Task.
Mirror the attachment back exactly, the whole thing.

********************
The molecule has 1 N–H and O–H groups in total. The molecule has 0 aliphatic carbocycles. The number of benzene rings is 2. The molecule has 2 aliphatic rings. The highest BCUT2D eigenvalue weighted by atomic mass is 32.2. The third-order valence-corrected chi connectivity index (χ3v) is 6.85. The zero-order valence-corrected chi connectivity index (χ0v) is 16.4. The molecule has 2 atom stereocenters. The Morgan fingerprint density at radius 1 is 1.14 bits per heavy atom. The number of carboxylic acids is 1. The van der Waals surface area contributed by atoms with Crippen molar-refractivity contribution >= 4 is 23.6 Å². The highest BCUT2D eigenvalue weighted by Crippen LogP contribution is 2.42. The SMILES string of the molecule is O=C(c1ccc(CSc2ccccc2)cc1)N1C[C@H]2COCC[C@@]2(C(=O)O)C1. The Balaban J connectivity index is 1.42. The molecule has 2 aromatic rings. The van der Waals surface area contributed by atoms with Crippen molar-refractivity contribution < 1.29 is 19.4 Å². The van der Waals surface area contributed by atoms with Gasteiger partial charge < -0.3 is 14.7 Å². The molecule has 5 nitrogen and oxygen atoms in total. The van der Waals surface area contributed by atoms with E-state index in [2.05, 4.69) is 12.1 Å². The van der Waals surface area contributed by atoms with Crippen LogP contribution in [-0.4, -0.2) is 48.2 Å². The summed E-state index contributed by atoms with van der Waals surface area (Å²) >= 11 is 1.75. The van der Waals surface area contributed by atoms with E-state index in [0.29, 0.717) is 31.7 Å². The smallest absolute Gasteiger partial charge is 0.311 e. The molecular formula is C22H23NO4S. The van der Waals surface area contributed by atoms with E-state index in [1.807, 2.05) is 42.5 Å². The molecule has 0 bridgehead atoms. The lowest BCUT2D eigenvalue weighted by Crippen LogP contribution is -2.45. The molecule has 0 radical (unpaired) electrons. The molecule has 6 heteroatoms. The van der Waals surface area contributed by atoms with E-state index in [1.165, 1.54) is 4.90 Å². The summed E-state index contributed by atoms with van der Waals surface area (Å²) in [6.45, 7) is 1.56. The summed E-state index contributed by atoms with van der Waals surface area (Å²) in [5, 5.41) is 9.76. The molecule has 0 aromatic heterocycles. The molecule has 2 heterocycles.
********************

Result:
The molecule has 1 N–H and O–H groups in total. The molecule has 0 aliphatic carbocycles. The number of benzene rings is 2. The molecule has 2 aliphatic rings. The highest BCUT2D eigenvalue weighted by atomic mass is 32.2. The third-order valence-corrected chi connectivity index (χ3v) is 6.85. The zero-order valence-corrected chi connectivity index (χ0v) is 16.4. The molecule has 2 atom stereocenters. The Morgan fingerprint density at radius 1 is 1.14 bits per heavy atom. The number of carboxylic acids is 1. The van der Waals surface area contributed by atoms with Crippen molar-refractivity contribution >= 4 is 23.6 Å². The highest BCUT2D eigenvalue weighted by Crippen LogP contribution is 2.42. The SMILES string of the molecule is O=C(c1ccc(CSc2ccccc2)cc1)N1C[C@H]2COCC[C@@]2(C(=O)O)C1. The Balaban J connectivity index is 1.42. The molecule has 2 aromatic rings. The van der Waals surface area contributed by atoms with Crippen molar-refractivity contribution < 1.29 is 19.4 Å². The van der Waals surface area contributed by atoms with Gasteiger partial charge < -0.3 is 14.7 Å². The molecule has 5 nitrogen and oxygen atoms in total. The van der Waals surface area contributed by atoms with E-state index in [2.05, 4.69) is 12.1 Å². The van der Waals surface area contributed by atoms with Crippen LogP contribution in [-0.4, -0.2) is 48.2 Å². The summed E-state index contributed by atoms with van der Waals surface area (Å²) >= 11 is 1.75. The van der Waals surface area contributed by atoms with E-state index in [0.29, 0.717) is 31.7 Å². The smallest absolute Gasteiger partial charge is 0.311 e. The molecular formula is C22H23NO4S. The van der Waals surface area contributed by atoms with E-state index in [1.807, 2.05) is 42.5 Å². The molecule has 0 bridgehead atoms. The lowest BCUT2D eigenvalue weighted by Crippen LogP contribution is -2.45. The molecule has 0 radical (unpaired) electrons. The molecule has 6 heteroatoms. The van der Waals surface area contributed by atoms with E-state index in [1.165, 1.54) is 4.90 Å². The summed E-state index contributed by atoms with van der Waals surface area (Å²) in [6.45, 7) is 1.56. The summed E-state index contributed by atoms with van der Waals surface area (Å²) in [5, 5.41) is 9.76. The molecule has 0 aromatic heterocycles. The molecule has 2 heterocycles.